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Understanding Your Net Promoter Score

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The way Paul Edgcomb sees it, the net promoter score (NPS) is the single most important metric in a collision repair shop.

“It’s more important than anything else. If you’re not doing a good job taking care of your customer, it doesn’t matter how much money you’re making or what else you’re doing. This is where your business comes from,” he says.

And Edgcomb should know. As the owner of Champion CARSTAR in Hightstown, N.J., his shop regularly maintains an NPS score of 96.1 percent, one of the highest in the CARSTAR network and in an industry that regularly sees scores in the 60-70 percent range.

Unlike traditional CSI scores, the NPS measures how likely a customer is to refer a business. More than that, Dan Young, senior vice president of insurance relations at CARSTAR Corporate, says that it’s a figure insurers are increasingly looking at, often times more than CSI. That’s because he says it’s a score that represents your entire repair experience.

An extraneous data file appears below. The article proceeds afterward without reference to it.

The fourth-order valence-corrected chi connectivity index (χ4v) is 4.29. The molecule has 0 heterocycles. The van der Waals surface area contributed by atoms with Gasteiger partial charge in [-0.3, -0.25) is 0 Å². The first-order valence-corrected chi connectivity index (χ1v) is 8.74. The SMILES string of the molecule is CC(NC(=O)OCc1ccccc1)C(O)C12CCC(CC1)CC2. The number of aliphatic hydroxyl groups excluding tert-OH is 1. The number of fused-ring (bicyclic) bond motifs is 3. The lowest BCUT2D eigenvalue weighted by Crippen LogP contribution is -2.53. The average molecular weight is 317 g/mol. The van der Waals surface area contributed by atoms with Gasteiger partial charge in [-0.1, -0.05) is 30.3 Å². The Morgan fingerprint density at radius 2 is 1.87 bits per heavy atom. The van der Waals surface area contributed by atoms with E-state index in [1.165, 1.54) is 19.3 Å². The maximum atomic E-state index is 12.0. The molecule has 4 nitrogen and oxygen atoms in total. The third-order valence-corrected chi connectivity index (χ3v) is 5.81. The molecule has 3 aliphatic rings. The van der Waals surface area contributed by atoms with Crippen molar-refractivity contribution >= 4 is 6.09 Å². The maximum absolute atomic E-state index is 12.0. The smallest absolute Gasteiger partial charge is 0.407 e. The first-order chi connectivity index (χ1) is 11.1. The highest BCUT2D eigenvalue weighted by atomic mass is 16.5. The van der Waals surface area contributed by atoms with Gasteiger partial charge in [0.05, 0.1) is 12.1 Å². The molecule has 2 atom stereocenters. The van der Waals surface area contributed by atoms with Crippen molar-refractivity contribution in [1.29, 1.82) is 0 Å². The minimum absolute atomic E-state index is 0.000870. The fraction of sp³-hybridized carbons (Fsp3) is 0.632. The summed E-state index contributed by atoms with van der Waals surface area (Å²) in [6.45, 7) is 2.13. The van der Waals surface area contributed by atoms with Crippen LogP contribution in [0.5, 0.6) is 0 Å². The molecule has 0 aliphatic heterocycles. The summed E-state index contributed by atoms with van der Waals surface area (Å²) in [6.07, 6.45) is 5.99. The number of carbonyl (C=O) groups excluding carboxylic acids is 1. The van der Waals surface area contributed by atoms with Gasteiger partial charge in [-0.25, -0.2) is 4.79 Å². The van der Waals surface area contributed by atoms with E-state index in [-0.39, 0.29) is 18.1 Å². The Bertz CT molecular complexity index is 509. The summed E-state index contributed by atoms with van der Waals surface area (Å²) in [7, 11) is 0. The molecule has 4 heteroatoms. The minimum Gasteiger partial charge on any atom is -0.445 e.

“It is a very good gauge of the type of service you provided throughout the whole claim experience,” he says. “For someone to recommend you, the entire experience has to go above and beyond. From the moment the customer comes in your shop, your NPS clock has begun to tick.”

Understanding how to determine and maximize your NPS can help any shop improve its customer service experience and overall metrics.

Defining NPS

The NPS has gained popularity over the past several years as a supplement to traditional CSI scoring. Popularized by author Fred Reichheld, who presented the idea in his book “The Ultimate Question,” the score for a particular customer experience is based off a scaled survey question to the customer that asks: On a scale of 0 to 10, how likely are you to refer the repair facility to family and friends, based on your experience? In this scale, the zero represents an exceedingly poor experience, while a 10 represents the best.